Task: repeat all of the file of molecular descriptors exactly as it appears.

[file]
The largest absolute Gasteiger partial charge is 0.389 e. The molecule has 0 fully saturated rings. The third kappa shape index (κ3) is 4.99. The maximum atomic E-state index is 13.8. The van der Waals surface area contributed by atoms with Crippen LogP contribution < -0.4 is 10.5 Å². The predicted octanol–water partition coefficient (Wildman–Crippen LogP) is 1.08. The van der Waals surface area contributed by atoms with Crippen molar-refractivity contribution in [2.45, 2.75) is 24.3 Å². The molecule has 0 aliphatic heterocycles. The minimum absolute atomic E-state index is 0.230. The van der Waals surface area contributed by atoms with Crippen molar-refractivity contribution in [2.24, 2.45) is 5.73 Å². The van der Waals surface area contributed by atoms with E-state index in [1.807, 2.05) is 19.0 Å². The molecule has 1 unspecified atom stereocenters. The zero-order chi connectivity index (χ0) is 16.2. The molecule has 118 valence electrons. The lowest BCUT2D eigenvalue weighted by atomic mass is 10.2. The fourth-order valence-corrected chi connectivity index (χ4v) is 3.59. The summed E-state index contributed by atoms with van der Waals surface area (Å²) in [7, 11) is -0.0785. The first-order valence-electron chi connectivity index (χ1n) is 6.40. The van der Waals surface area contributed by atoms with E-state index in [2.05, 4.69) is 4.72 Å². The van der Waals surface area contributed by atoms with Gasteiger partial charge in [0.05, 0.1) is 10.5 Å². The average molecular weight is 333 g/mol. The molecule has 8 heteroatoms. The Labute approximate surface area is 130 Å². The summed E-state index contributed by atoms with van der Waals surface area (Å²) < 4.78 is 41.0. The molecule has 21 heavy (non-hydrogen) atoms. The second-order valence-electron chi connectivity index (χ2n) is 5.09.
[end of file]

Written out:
The largest absolute Gasteiger partial charge is 0.389 e. The molecule has 0 fully saturated rings. The third kappa shape index (κ3) is 4.99. The maximum atomic E-state index is 13.8. The van der Waals surface area contributed by atoms with Crippen LogP contribution < -0.4 is 10.5 Å². The predicted octanol–water partition coefficient (Wildman–Crippen LogP) is 1.08. The van der Waals surface area contributed by atoms with Crippen molar-refractivity contribution in [2.45, 2.75) is 24.3 Å². The molecule has 0 aliphatic heterocycles. The minimum absolute atomic E-state index is 0.230. The van der Waals surface area contributed by atoms with Crippen molar-refractivity contribution in [2.24, 2.45) is 5.73 Å². The van der Waals surface area contributed by atoms with E-state index in [1.807, 2.05) is 19.0 Å². The molecule has 1 unspecified atom stereocenters. The zero-order chi connectivity index (χ0) is 16.2. The molecule has 118 valence electrons. The lowest BCUT2D eigenvalue weighted by atomic mass is 10.2. The fourth-order valence-corrected chi connectivity index (χ4v) is 3.59. The summed E-state index contributed by atoms with van der Waals surface area (Å²) in [7, 11) is -0.0785. The first-order valence-electron chi connectivity index (χ1n) is 6.40. The van der Waals surface area contributed by atoms with E-state index in [2.05, 4.69) is 4.72 Å². The van der Waals surface area contributed by atoms with Gasteiger partial charge in [0.05, 0.1) is 10.5 Å². The average molecular weight is 333 g/mol. The molecule has 8 heteroatoms. The Labute approximate surface area is 130 Å². The summed E-state index contributed by atoms with van der Waals surface area (Å²) < 4.78 is 41.0. The molecule has 21 heavy (non-hydrogen) atoms. The second-order valence-electron chi connectivity index (χ2n) is 5.09.